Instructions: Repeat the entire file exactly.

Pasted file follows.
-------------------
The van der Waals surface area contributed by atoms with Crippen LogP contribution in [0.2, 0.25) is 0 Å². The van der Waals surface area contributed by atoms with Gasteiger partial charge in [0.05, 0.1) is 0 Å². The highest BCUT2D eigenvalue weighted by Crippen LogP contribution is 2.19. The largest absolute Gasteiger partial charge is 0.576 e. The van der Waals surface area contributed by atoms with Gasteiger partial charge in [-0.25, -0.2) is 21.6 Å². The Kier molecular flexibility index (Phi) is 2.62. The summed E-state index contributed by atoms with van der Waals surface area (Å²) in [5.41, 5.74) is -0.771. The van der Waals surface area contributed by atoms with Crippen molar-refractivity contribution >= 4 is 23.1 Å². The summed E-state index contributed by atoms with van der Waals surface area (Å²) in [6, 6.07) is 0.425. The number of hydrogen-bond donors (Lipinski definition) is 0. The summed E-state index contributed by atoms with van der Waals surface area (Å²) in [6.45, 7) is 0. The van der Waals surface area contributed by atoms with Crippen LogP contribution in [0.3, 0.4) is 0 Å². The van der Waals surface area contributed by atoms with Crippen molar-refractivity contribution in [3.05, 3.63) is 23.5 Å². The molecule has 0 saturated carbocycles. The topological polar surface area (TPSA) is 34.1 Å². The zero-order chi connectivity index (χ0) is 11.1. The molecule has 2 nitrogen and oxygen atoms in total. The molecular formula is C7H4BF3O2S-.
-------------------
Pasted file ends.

The van der Waals surface area contributed by atoms with Crippen LogP contribution in [0.2, 0.25) is 0 Å². The van der Waals surface area contributed by atoms with Gasteiger partial charge in [0.05, 0.1) is 0 Å². The highest BCUT2D eigenvalue weighted by Crippen LogP contribution is 2.19. The largest absolute Gasteiger partial charge is 0.576 e. The van der Waals surface area contributed by atoms with Gasteiger partial charge in [-0.25, -0.2) is 21.6 Å². The Kier molecular flexibility index (Phi) is 2.62. The summed E-state index contributed by atoms with van der Waals surface area (Å²) in [5.41, 5.74) is -0.771. The van der Waals surface area contributed by atoms with Crippen molar-refractivity contribution >= 4 is 23.1 Å². The summed E-state index contributed by atoms with van der Waals surface area (Å²) in [6, 6.07) is 0.425. The number of hydrogen-bond donors (Lipinski definition) is 0. The summed E-state index contributed by atoms with van der Waals surface area (Å²) in [6.45, 7) is 0. The van der Waals surface area contributed by atoms with Crippen LogP contribution in [0.3, 0.4) is 0 Å². The van der Waals surface area contributed by atoms with Crippen molar-refractivity contribution in [3.05, 3.63) is 23.5 Å². The molecule has 0 saturated carbocycles. The topological polar surface area (TPSA) is 34.1 Å². The zero-order chi connectivity index (χ0) is 11.1. The molecule has 2 nitrogen and oxygen atoms in total. The molecular formula is C7H4BF3O2S-.